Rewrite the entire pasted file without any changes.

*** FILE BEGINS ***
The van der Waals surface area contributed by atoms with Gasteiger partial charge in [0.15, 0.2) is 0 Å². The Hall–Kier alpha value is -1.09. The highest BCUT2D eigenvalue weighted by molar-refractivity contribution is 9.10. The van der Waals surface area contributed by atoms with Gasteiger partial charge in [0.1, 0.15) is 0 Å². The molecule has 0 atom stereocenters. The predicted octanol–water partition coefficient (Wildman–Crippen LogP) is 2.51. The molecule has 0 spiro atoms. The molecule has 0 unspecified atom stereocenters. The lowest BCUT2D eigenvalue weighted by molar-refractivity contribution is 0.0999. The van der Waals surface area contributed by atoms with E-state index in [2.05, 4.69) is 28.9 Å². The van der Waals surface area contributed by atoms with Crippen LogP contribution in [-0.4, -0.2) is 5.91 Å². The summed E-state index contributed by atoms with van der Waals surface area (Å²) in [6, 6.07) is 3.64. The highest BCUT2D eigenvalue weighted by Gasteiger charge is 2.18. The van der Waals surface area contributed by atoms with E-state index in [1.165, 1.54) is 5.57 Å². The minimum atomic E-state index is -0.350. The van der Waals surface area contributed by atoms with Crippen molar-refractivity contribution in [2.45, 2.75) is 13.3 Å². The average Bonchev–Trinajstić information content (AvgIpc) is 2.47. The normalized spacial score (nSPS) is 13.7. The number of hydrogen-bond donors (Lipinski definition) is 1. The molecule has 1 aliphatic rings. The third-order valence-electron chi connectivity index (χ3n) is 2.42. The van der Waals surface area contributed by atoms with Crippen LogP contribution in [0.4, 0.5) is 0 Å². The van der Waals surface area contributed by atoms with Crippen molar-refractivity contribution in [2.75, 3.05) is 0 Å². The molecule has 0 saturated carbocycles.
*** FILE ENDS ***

The van der Waals surface area contributed by atoms with Gasteiger partial charge in [0.15, 0.2) is 0 Å². The Hall–Kier alpha value is -1.09. The highest BCUT2D eigenvalue weighted by molar-refractivity contribution is 9.10. The van der Waals surface area contributed by atoms with Gasteiger partial charge in [0.1, 0.15) is 0 Å². The molecule has 0 atom stereocenters. The predicted octanol–water partition coefficient (Wildman–Crippen LogP) is 2.51. The molecule has 0 spiro atoms. The molecule has 0 unspecified atom stereocenters. The lowest BCUT2D eigenvalue weighted by molar-refractivity contribution is 0.0999. The van der Waals surface area contributed by atoms with E-state index in [2.05, 4.69) is 28.9 Å². The van der Waals surface area contributed by atoms with Crippen LogP contribution in [-0.4, -0.2) is 5.91 Å². The summed E-state index contributed by atoms with van der Waals surface area (Å²) in [6, 6.07) is 3.64. The highest BCUT2D eigenvalue weighted by Gasteiger charge is 2.18. The van der Waals surface area contributed by atoms with E-state index in [1.165, 1.54) is 5.57 Å². The minimum atomic E-state index is -0.350. The van der Waals surface area contributed by atoms with Crippen molar-refractivity contribution in [2.45, 2.75) is 13.3 Å². The average Bonchev–Trinajstić information content (AvgIpc) is 2.47. The normalized spacial score (nSPS) is 13.7. The number of hydrogen-bond donors (Lipinski definition) is 1. The molecule has 1 aliphatic rings. The third-order valence-electron chi connectivity index (χ3n) is 2.42. The van der Waals surface area contributed by atoms with Crippen LogP contribution in [0.4, 0.5) is 0 Å². The van der Waals surface area contributed by atoms with Crippen molar-refractivity contribution in [2.75, 3.05) is 0 Å². The molecule has 0 saturated carbocycles.